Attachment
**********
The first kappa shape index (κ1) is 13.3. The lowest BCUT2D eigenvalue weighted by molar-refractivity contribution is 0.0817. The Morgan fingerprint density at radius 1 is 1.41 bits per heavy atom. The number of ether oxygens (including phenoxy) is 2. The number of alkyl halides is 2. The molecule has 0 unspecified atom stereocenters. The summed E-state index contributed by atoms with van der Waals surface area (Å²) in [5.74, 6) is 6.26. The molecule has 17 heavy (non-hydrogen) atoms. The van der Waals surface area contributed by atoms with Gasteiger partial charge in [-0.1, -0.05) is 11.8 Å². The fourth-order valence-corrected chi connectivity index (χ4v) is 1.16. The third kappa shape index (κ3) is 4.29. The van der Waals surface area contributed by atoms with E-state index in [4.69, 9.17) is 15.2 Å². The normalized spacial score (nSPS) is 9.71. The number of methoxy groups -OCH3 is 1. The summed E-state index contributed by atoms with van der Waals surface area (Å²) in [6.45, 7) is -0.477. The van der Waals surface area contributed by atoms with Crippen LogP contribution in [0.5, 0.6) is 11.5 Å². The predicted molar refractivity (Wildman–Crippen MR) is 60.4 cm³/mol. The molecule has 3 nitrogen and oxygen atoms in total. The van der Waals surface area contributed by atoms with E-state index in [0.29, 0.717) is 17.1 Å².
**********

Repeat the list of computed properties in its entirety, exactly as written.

The first kappa shape index (κ1) is 13.3. The lowest BCUT2D eigenvalue weighted by molar-refractivity contribution is 0.0817. The Morgan fingerprint density at radius 1 is 1.41 bits per heavy atom. The number of ether oxygens (including phenoxy) is 2. The number of alkyl halides is 2. The molecule has 0 unspecified atom stereocenters. The summed E-state index contributed by atoms with van der Waals surface area (Å²) in [5.74, 6) is 6.26. The molecule has 17 heavy (non-hydrogen) atoms. The van der Waals surface area contributed by atoms with Gasteiger partial charge in [-0.1, -0.05) is 11.8 Å². The fourth-order valence-corrected chi connectivity index (χ4v) is 1.16. The third kappa shape index (κ3) is 4.29. The van der Waals surface area contributed by atoms with E-state index in [4.69, 9.17) is 15.2 Å². The normalized spacial score (nSPS) is 9.71. The number of methoxy groups -OCH3 is 1. The summed E-state index contributed by atoms with van der Waals surface area (Å²) in [6.45, 7) is -0.477. The van der Waals surface area contributed by atoms with Crippen LogP contribution in [0.5, 0.6) is 11.5 Å². The predicted molar refractivity (Wildman–Crippen MR) is 60.4 cm³/mol. The molecule has 3 nitrogen and oxygen atoms in total. The van der Waals surface area contributed by atoms with E-state index in [0.29, 0.717) is 17.1 Å².